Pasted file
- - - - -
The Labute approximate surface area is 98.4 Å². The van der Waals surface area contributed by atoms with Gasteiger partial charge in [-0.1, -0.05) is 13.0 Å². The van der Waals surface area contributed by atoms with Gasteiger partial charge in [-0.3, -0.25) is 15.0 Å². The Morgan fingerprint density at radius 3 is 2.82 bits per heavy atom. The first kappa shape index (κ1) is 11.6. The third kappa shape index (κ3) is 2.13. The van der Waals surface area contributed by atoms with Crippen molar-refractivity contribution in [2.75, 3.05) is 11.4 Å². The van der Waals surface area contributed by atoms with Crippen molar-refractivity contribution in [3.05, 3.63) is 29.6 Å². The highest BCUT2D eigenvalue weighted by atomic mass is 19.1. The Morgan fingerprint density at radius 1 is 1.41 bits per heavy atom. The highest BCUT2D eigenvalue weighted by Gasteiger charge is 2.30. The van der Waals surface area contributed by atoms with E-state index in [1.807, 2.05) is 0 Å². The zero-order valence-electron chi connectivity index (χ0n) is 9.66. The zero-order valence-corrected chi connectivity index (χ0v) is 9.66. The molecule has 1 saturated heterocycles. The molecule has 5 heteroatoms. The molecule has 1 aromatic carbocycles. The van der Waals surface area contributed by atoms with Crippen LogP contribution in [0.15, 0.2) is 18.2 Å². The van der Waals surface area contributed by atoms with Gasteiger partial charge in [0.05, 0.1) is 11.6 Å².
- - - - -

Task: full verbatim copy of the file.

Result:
The Labute approximate surface area is 98.4 Å². The van der Waals surface area contributed by atoms with Gasteiger partial charge in [-0.1, -0.05) is 13.0 Å². The van der Waals surface area contributed by atoms with Gasteiger partial charge in [-0.3, -0.25) is 15.0 Å². The Morgan fingerprint density at radius 3 is 2.82 bits per heavy atom. The first kappa shape index (κ1) is 11.6. The third kappa shape index (κ3) is 2.13. The van der Waals surface area contributed by atoms with Crippen molar-refractivity contribution in [2.75, 3.05) is 11.4 Å². The van der Waals surface area contributed by atoms with Crippen molar-refractivity contribution in [3.05, 3.63) is 29.6 Å². The highest BCUT2D eigenvalue weighted by atomic mass is 19.1. The Morgan fingerprint density at radius 1 is 1.41 bits per heavy atom. The highest BCUT2D eigenvalue weighted by Gasteiger charge is 2.30. The van der Waals surface area contributed by atoms with E-state index in [1.807, 2.05) is 0 Å². The zero-order valence-electron chi connectivity index (χ0n) is 9.66. The zero-order valence-corrected chi connectivity index (χ0v) is 9.66. The molecule has 1 saturated heterocycles. The molecule has 5 heteroatoms. The molecule has 1 aromatic carbocycles. The van der Waals surface area contributed by atoms with Crippen LogP contribution in [0.15, 0.2) is 18.2 Å². The van der Waals surface area contributed by atoms with Gasteiger partial charge in [0.05, 0.1) is 11.6 Å².